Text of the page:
N.J. DEP needs to think, again

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More often than not I side with the environmental groups because I want to breathe fresh air and keep out of harm’s way from the thousands of contaminants that find their way on our land and in our waterways. 

But here’s one time I do take a huge exception with the environmental advocates. New Jersey’s Department of Environmental Protection’s plan to increase public access makes no sense to me. (See story, 24/7 access plan has marina owners losing sleep, P. 50 in Soundings Trade Only.)

This agency, in its infinite wisdom, wants to force marinas to allow general public access to their properties at all times. And to further exacerbate the issue, any marina owner applying for a permit to do work on site would be required to provide the access in order to get the permit.

Who is taking whom hostage, here?

Let’s address the flaws inherent to this plan; the biggest of which is liability.
Marina owners require their paying customers to sign slip agreements that detail the rules and safety measures. And rightfully so.
But will the general public be required to do the same. I doubt it.
Let’s say John Doe gets hurt while walking on private property on his way to the water.
You can bet your bottom dollar, he will sue the marina.

Worse yet, what happens if someone flicks a lit cigarette, which accidentally causes a fire on marina property? (See Spencer Hondros’ comments on this on p. 51 in the magazine)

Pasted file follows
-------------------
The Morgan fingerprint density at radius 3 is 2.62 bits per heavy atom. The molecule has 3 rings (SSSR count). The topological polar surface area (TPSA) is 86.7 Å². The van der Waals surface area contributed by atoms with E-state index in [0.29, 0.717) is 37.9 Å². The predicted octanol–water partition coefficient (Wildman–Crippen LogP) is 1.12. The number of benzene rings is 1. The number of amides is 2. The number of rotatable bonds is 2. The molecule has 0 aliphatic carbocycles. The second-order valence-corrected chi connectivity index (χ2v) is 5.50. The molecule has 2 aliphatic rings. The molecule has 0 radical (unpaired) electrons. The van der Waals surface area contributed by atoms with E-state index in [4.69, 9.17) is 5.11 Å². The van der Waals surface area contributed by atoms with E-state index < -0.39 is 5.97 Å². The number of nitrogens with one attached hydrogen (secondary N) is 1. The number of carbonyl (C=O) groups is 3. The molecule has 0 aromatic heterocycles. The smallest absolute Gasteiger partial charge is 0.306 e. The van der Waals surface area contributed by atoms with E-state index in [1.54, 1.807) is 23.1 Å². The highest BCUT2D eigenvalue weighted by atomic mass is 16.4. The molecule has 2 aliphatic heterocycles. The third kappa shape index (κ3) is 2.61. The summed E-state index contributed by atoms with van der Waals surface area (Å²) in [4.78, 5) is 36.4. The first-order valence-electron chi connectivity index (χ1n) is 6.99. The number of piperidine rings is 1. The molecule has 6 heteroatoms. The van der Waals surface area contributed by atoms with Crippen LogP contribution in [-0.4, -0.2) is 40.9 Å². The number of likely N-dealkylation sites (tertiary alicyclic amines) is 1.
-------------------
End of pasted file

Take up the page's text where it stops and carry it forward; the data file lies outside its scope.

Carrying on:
New Jersey’s finest at DEP should think three times about pursuing this proposal.

The Marine Trades Association of New Jersey has begun to fight. Keep up your valiant efforts to kill this proposal.

But even if the trade association wins this battle, the problem of water access still needs to be addressed.

Marina owners and DEP officials need to sit down at the table and come up with ways to address water access, a critical issue facing the marine industry.

It is possible to think bigger and smarter, and achieve a better long-term solution that is good for all vested interests. Otherwise, we return to the table again and again, continuing to adopt patchwork solutions that do little more than waste money, time and energy.

Lois Caliri
Editor
Soundings Trade Only

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